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2019 China 1 oz Silver Long-Whiskered Dragon Dollar Restrike (PU)

$67.19
SKU 17268
A classic is reborn! These coins are patterned after the original 1911 Chinese Silver Hsüan-t'ung known as "Long-whiskered Dragon". This 1 oz Premium Uncirculated restrike comes with a very limited mintage of 5,000 coins worldwide.

Today, the original coins are considered highly collectible, very scarce and command a very high premium.

Coin Highlights:
  • Mintage of only 5,000 coins worldwide.
  • Contains 1 oz of .999 fine Silver.
  • Individual coins come in a capsule.
  • Fourth release in an 8 coin series featuring China's most valuable vintage coins.
  • Obverse: Depicts a distinct, new-style dragon with extremely long whiskers and the denomination "ONE DOLLAR" below in small English characters.
  • Reverse: Four Manchu characters above central circle, with floral designs at sides and date (3rd year of Hsuen Tung) below, in the center are four Hanzi characters saying "Silver Coin of the great Qing Dynasty".
  • For the first time ever, a Chinese mint laser etched the year, weight and purity on the rim of the coin.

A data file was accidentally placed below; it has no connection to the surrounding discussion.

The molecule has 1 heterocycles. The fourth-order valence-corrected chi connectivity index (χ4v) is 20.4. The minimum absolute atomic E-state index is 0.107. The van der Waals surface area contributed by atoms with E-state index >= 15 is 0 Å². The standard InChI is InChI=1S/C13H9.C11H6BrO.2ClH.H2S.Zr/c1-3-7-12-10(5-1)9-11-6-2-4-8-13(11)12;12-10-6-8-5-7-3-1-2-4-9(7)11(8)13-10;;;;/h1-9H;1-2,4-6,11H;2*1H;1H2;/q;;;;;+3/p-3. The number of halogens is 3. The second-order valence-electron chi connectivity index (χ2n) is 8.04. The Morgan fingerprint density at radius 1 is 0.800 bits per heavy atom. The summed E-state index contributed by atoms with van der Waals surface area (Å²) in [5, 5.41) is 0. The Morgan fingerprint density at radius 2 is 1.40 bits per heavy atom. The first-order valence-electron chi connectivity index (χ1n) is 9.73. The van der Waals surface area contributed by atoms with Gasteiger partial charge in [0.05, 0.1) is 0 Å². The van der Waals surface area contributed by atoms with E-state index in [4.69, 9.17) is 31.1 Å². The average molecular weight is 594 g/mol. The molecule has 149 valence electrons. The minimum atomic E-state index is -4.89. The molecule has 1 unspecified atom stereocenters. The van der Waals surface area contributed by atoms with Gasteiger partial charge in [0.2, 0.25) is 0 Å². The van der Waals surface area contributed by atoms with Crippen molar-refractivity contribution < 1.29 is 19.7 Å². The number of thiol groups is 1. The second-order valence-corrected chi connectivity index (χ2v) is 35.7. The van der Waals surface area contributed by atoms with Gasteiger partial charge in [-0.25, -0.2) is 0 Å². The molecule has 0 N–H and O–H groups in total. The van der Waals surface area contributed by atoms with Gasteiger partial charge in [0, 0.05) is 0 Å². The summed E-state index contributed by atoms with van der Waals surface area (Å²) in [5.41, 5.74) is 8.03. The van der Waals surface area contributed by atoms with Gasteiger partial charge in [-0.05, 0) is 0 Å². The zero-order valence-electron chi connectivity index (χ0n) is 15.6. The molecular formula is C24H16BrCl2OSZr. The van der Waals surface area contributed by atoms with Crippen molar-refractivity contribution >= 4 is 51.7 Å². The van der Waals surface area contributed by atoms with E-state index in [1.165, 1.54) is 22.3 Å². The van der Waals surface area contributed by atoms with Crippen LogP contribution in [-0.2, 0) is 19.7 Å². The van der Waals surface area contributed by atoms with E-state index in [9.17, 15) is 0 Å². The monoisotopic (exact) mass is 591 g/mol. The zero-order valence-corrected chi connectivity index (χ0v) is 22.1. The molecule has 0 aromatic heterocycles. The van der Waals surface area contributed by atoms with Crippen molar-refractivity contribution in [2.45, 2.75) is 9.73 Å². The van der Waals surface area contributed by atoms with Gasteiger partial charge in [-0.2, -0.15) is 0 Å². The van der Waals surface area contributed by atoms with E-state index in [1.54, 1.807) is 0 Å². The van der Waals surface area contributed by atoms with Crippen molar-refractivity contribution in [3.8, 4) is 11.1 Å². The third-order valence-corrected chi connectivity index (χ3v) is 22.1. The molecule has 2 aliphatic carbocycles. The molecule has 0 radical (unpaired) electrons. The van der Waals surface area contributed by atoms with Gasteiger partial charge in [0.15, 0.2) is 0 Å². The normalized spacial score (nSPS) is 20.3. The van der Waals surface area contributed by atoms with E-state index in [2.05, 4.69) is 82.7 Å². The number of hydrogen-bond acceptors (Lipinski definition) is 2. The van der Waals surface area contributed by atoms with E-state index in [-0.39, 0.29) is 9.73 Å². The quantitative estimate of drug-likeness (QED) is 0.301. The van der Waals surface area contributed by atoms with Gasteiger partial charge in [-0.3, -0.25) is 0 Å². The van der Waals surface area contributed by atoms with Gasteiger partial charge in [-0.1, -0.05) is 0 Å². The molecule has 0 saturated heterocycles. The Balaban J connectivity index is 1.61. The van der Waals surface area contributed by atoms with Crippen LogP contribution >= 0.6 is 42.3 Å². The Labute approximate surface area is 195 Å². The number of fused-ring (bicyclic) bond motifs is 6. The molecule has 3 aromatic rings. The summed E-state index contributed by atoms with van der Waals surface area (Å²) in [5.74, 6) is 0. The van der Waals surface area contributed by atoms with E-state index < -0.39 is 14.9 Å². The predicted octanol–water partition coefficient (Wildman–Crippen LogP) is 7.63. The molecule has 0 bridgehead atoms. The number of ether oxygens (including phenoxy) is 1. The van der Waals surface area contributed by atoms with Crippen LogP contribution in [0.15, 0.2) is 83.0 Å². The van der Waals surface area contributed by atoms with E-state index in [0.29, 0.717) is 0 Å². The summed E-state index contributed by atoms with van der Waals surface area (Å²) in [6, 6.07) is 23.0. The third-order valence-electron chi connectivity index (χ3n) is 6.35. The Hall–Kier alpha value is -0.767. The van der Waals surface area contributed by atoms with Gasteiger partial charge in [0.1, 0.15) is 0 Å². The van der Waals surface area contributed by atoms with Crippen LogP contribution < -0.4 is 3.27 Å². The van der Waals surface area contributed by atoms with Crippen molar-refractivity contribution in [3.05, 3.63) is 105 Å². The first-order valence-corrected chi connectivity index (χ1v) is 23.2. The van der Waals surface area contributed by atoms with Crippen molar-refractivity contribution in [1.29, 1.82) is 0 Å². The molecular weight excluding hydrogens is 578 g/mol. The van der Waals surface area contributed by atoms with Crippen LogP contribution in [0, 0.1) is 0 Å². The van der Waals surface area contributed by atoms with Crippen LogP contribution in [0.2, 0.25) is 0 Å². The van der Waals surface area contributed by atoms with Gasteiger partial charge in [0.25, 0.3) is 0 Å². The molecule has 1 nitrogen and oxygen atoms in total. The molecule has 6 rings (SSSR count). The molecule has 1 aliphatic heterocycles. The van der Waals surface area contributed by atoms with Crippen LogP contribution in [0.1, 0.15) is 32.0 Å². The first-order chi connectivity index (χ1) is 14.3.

• Minted in Shanghai.
This Silver PU (Premium Uncirculated) restrike is loved around the world for its 1 oz metal content and classic design. Add the 2019 China 1 oz Silver Dragon & Phoenix Dollar Restrike to your cart today!

Silver Dragon coins, also sometimes known as Dragon dollars, were Silver coins issued by China, Japan and later Korea for general circulation in their own countries. 

A dragon was featured on the obverse of the Japanese and Korean issues while on the dragon was featured on the reverse of Chinese issues. These dragon dollars were all originally inspired by the Silver Spanish dollar which following its introduction into the region in the 16th Century had set the standard for a de facto common currency for trade in the Far East, this specification being a weight of 27.22 grams and a fineness of .900; the coin thus contained 24.5 g (0.7876 troy oz) of Silver.

Chinese coins of this type are known Kwangtung dollars from the old Romanization of the name of the mint that they were first produced in China, more popularly they are known in Chinese as, "Dragon Silver" or "Dragon Money," capable of being read as both Silver or money.

Little known fact; The first Chinese Silver Panda coins were of the traditional specification of 27 grams in weight, 0.900 fineness, which were modeled after the Dragon Dollars.